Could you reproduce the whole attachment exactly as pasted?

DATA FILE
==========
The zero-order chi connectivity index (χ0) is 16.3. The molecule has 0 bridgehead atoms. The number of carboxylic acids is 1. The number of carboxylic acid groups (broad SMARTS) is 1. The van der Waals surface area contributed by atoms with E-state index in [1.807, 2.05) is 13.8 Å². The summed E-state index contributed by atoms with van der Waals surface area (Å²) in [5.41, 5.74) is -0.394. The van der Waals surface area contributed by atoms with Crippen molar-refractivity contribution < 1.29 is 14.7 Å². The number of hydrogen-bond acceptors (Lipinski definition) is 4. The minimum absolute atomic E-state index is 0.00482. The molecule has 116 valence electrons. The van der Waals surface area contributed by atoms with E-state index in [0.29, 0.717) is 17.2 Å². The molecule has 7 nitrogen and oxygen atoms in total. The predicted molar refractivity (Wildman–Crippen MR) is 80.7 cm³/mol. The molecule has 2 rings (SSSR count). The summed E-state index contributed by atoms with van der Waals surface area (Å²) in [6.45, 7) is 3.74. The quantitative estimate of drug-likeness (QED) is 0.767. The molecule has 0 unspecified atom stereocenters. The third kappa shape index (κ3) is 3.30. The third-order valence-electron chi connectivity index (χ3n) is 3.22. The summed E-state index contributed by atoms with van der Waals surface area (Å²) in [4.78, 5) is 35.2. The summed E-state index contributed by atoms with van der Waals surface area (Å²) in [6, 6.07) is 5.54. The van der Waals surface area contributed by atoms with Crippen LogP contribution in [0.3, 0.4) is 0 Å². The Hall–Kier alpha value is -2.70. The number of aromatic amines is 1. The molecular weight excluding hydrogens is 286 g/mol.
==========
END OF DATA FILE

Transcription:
The zero-order chi connectivity index (χ0) is 16.3. The molecule has 0 bridgehead atoms. The number of carboxylic acids is 1. The number of carboxylic acid groups (broad SMARTS) is 1. The van der Waals surface area contributed by atoms with E-state index in [1.807, 2.05) is 13.8 Å². The summed E-state index contributed by atoms with van der Waals surface area (Å²) in [5.41, 5.74) is -0.394. The van der Waals surface area contributed by atoms with Crippen molar-refractivity contribution < 1.29 is 14.7 Å². The number of hydrogen-bond acceptors (Lipinski definition) is 4. The minimum absolute atomic E-state index is 0.00482. The molecule has 116 valence electrons. The van der Waals surface area contributed by atoms with E-state index in [0.29, 0.717) is 17.2 Å². The molecule has 7 nitrogen and oxygen atoms in total. The predicted molar refractivity (Wildman–Crippen MR) is 80.7 cm³/mol. The molecule has 2 rings (SSSR count). The summed E-state index contributed by atoms with van der Waals surface area (Å²) in [6.45, 7) is 3.74. The quantitative estimate of drug-likeness (QED) is 0.767. The molecule has 0 unspecified atom stereocenters. The third kappa shape index (κ3) is 3.30. The third-order valence-electron chi connectivity index (χ3n) is 3.22. The summed E-state index contributed by atoms with van der Waals surface area (Å²) in [4.78, 5) is 35.2. The summed E-state index contributed by atoms with van der Waals surface area (Å²) in [6, 6.07) is 5.54. The van der Waals surface area contributed by atoms with Crippen LogP contribution in [0.3, 0.4) is 0 Å². The Hall–Kier alpha value is -2.70. The number of aromatic amines is 1. The molecular weight excluding hydrogens is 286 g/mol.